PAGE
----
Ernest Joseph King Facts
Ernest Joseph King (1878-1956), American naval officer, was a brilliant strategist and organizer. He served as both commander in chief of the U.S. Fleet and chief of Naval Operations during World War II.
Ernest King was born on Nov. 23, 1878, in Lorain, Ohio. He developed an early interest in a naval career and entered the U.S. Naval Academy at Annapolis in 1897. He graduated in 1901, standing fourth in a class of 67.
During the next several years King was assigned to a variety of posts, including an instructorship at the Naval Academy. By 1911 his excellent record led to appointment as flag secretary to the commander in chief of the Atlantic Fleet. In 1914 he received his first command.
During World War I King served as chief of staff to the commander in chief, Atlantic Fleet, and was promoted to captain. Following the war he saw some service with submarines but concentrated on the growing area of naval aviation, graduating from flight training at the age of 48. After a tour as captain of the aircraft carrier Lexington, he was promoted to rear admiral and appointed chief of the Bureau of Aeronautics. In 1938 he became vice admiral and was assigned as commander, Aircraft, Battle Force, a position that put him in charge of all American aircraft carriers.
In June 1939 King was assigned to the General Board of the Navy, a traditional final post for senior flag officers. However, with the outbreak of World War II, he was reassigned. In January 1941 he was promoted to admiral and appointed commander in chief of the Atlantic Fleet. In this post he made major contributions to the Allied effort in the development of antisubmarine tactics in the Atlantic and also did top-level staff work with representatives of the U.S. Army and the British military services.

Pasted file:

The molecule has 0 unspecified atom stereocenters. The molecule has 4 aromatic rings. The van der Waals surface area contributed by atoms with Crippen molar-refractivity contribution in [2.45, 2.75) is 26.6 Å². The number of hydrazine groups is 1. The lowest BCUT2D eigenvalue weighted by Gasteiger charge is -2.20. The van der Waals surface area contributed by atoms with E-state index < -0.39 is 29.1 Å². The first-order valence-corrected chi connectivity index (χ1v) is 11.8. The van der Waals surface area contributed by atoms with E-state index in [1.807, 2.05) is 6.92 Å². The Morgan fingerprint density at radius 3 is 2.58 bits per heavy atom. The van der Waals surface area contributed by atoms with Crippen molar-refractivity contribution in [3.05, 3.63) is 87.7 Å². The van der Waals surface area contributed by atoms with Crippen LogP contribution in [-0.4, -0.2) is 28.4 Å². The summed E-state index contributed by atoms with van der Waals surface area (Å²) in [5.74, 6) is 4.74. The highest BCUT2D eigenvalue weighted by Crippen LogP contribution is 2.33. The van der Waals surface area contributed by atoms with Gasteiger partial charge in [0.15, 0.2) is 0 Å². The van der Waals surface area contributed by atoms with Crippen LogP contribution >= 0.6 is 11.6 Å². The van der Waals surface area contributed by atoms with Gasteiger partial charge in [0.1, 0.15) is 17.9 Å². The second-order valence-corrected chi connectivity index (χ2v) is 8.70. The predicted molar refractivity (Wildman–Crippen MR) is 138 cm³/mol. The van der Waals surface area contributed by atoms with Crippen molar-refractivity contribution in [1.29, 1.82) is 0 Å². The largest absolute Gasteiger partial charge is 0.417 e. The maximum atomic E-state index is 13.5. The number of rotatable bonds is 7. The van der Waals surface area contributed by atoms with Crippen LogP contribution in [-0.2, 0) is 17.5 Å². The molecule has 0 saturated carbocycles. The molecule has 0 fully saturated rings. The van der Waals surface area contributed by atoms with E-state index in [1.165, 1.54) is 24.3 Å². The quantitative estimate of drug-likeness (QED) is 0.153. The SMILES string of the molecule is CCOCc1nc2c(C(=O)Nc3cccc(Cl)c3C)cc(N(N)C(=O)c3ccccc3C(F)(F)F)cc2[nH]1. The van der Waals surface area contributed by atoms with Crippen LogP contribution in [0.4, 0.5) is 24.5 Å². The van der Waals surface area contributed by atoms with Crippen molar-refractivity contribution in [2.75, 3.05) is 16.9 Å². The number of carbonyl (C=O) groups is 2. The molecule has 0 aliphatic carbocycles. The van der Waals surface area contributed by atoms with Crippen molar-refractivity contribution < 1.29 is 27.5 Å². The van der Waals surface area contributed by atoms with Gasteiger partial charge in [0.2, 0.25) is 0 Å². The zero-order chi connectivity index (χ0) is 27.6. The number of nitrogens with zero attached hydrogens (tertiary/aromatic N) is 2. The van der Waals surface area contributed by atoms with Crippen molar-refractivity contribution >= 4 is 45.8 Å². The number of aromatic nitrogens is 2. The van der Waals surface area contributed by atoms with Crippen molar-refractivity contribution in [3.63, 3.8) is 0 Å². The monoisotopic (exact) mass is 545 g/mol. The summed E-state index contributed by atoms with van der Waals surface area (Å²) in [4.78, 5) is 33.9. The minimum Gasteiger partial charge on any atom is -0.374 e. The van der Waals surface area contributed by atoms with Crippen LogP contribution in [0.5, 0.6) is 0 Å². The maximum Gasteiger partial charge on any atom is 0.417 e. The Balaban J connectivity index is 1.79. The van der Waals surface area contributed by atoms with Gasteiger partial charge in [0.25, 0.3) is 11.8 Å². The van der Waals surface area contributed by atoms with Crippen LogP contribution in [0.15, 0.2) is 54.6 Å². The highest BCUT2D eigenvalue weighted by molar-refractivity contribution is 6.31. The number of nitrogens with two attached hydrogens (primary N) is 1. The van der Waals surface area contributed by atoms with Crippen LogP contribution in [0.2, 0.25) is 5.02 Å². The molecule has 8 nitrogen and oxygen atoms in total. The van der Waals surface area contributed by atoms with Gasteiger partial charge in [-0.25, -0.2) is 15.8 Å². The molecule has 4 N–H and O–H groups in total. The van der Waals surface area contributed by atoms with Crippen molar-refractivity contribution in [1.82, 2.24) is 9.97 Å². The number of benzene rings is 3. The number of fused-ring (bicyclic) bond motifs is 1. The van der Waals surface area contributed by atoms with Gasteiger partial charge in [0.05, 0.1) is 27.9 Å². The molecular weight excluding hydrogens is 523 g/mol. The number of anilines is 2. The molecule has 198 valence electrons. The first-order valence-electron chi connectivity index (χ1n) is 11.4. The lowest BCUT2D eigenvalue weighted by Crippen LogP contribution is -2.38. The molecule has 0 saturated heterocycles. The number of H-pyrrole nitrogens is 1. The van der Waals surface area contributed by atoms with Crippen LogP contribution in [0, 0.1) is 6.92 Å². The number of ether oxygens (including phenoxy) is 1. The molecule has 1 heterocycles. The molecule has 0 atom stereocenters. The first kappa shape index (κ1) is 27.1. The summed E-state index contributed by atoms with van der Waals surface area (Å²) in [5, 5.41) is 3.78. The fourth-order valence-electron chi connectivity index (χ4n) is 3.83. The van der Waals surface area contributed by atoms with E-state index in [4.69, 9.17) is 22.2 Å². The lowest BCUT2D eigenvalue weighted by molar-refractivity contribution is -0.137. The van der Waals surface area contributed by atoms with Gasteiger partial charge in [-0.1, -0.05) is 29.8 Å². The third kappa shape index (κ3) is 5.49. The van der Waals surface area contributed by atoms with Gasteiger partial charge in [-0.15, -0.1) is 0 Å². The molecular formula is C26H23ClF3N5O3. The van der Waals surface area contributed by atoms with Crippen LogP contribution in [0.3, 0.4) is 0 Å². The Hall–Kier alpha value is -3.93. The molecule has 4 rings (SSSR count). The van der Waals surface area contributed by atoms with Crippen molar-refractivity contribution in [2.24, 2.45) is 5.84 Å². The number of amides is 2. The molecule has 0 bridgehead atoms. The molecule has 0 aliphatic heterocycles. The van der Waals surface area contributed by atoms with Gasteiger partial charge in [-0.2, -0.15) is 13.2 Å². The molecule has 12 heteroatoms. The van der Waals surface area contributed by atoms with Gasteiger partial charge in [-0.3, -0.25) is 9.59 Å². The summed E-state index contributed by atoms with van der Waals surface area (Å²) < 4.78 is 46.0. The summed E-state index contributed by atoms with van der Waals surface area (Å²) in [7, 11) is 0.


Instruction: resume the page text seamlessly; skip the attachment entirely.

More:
Following Pearl Harbor, King assumed the positions of commander in chief of the U.S. Fleet and chief of Naval Operations. Realizing that global war required major changes in the Navy's command structure, he devoted much of his energy to organizational matters. He solved some of the problems raised by the transition from battleship to carrier operations by elevating the status of aviation officers and, in 1943, by creating the post of deputy chief of Naval Operations (Air). He also stressed the acquisition of escort vessels for Atlantic convoys.
As a member of both the Joint and Combined Chiefs of Staff, King played a major role in developing Allied strategy. Although accepting the decision to defeat Germany first, he pressed for allocation of more resources to the Pacific theater. His determination to gain the maximum possible control over Pacific operations for the Navy produced numerous conflicts with Army leaders. He overcame the Army's opposition to Adm. Chester Nimitz's plan for a dual approach to Japan but was unsuccessful in substituting an attack on Formosa for Gen. Douglas MacArthur's campaign to retake the Philippines. King also championed the Navy's view that a naval blockade and air attacks could force Japan to surrender without an invasion of the home islands.
The importance of King's overall contribution should not be underestimated. Starting with the devastated fleet and shattered morale following Pearl Harbor, he directed the expansion of the U.S. Navy into the mightiest fleet in world history. He twice testified before the Senate Military Affairs Committee against unification of the Armed Forces. He retired in December 1945, having been promoted to the five-star rank of fleet admiral. He died on June 25, 1956, in Portsmouth, N.H.
Further Reading on Ernest Joseph King
Adm. King's wartime reports to the secretary of the Navy were published by the Navy under the title U.S. Navy at War, 1941-1945 (1946). The only full-length study of King's career is Ernest J. King and Walter Muir Whitehill, Fleet Admiral King (1952). The best concise history of American naval operations in World War II is probably Samuel Eliot Morison, The Twoocean War: A Short History of the United States Navy in the Second World War (1963). The debates surrounding many of the major strategic decisions of World War II are set forth in Kent Roberts Greenfield, ed., Command Decisions (1960).
Additional Biography Sources
Buell, Thomas B., Master of sea power: a biography of Fleet Admiral Ernest J. King, Annapolis, Md.: Naval Institute Press, 1995.